Once again, the technical language of the final report is misleading and the methodology unsound, and it is so in exactly the same way that I explained when the news of this study was first broken. More than one species is undoubtedly included in the samples, and I still hold that some of the samples are from quite ordinary members of Homo sapiens. Others are non-primate, and an independant team has suggested that some samples come from a black bear. Undoubtedly some such confusion has resulted in the problem with chromosome 11. The section dealing with the mtDNA in particular is making statements and assumptions which are incorrect and the conclusion drawn as to the mtDNA originating in Europeans 13000 years ago is undoubtedly due to contamination by European (Post-colonial) DNA being included in the sample by contamination. In a specific example, the sample handled by Justin Smeja was contaminated by Smeja's own blood on the sample. That particular conclusion must be removed because of such contamination.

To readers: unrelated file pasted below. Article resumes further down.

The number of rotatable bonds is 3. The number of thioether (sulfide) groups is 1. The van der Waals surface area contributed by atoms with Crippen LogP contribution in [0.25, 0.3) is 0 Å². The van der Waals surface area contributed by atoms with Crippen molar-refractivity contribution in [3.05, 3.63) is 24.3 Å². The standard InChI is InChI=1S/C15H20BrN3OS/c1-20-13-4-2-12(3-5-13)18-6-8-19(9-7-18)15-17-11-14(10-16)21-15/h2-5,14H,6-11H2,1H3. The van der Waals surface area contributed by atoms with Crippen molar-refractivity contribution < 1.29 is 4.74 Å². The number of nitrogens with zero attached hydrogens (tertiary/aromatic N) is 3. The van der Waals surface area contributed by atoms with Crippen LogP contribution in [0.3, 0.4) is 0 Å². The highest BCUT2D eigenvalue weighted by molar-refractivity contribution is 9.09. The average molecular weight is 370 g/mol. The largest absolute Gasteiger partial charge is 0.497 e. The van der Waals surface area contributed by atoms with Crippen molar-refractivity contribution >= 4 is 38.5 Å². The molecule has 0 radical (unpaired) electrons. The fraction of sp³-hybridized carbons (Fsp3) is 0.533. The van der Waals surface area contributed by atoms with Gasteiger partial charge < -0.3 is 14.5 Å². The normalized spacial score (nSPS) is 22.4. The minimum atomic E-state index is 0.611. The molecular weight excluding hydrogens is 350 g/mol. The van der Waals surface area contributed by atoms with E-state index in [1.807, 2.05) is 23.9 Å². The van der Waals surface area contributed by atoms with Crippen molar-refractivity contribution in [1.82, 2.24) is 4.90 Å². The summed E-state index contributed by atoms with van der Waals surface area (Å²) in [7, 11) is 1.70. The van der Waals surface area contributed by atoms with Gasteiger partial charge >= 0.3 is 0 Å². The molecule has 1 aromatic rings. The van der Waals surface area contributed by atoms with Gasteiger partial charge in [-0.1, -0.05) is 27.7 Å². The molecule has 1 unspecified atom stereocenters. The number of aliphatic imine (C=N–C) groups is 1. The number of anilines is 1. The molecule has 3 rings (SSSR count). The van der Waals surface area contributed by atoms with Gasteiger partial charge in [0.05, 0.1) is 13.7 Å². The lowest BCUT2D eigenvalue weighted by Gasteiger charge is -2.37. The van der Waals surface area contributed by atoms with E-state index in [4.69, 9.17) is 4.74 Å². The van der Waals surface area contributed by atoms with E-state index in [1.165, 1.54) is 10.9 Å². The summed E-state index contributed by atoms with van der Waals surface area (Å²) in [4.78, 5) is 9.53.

On the other hand I am perfectly happy with the general conclusion that most of the Bigfoot samples from North America come from a type of Homo sapiens. I merely do not accept all of the conclusions drawn from the study because I feel that more than one species is represented in the samples used. I do not wish to state a subspecific name needs to be assigned to it, nor yet do I contend that an exact subspecific name is justified at this point.
Once again, this identification of such creatures as Homo sapiens does mean that anybody killing any individual of this species will be guilty of murder.-DD